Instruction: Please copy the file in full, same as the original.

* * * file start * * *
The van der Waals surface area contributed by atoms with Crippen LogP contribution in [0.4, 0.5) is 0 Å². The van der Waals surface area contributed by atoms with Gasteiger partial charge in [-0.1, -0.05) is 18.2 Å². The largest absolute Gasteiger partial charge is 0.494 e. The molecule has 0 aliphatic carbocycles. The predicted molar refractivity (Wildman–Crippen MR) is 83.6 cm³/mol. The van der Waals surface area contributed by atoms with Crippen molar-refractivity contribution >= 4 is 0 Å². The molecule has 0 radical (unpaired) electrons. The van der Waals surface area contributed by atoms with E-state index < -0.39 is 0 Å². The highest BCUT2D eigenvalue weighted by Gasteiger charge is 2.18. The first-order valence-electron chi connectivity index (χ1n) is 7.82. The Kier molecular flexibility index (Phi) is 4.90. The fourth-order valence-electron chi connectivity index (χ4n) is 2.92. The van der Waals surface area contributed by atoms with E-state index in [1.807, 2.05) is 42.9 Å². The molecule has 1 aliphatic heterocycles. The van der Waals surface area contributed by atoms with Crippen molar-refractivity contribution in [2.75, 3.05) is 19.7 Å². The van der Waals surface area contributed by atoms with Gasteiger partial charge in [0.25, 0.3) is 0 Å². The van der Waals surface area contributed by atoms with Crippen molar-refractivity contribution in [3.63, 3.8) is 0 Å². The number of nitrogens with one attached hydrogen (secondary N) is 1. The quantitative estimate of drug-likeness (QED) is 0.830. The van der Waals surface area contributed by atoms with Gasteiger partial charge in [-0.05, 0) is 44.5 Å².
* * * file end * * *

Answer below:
The van der Waals surface area contributed by atoms with Crippen LogP contribution in [0.4, 0.5) is 0 Å². The van der Waals surface area contributed by atoms with Gasteiger partial charge in [-0.1, -0.05) is 18.2 Å². The largest absolute Gasteiger partial charge is 0.494 e. The molecule has 0 aliphatic carbocycles. The predicted molar refractivity (Wildman–Crippen MR) is 83.6 cm³/mol. The van der Waals surface area contributed by atoms with Crippen molar-refractivity contribution >= 4 is 0 Å². The molecule has 0 radical (unpaired) electrons. The van der Waals surface area contributed by atoms with E-state index < -0.39 is 0 Å². The highest BCUT2D eigenvalue weighted by Gasteiger charge is 2.18. The first-order valence-electron chi connectivity index (χ1n) is 7.82. The Kier molecular flexibility index (Phi) is 4.90. The fourth-order valence-electron chi connectivity index (χ4n) is 2.92. The van der Waals surface area contributed by atoms with E-state index in [1.807, 2.05) is 42.9 Å². The molecule has 1 aliphatic heterocycles. The van der Waals surface area contributed by atoms with Crippen molar-refractivity contribution in [2.75, 3.05) is 19.7 Å². The van der Waals surface area contributed by atoms with Gasteiger partial charge in [0.25, 0.3) is 0 Å². The van der Waals surface area contributed by atoms with Crippen molar-refractivity contribution in [3.63, 3.8) is 0 Å². The number of nitrogens with one attached hydrogen (secondary N) is 1. The quantitative estimate of drug-likeness (QED) is 0.830. The van der Waals surface area contributed by atoms with Gasteiger partial charge in [-0.05, 0) is 44.5 Å².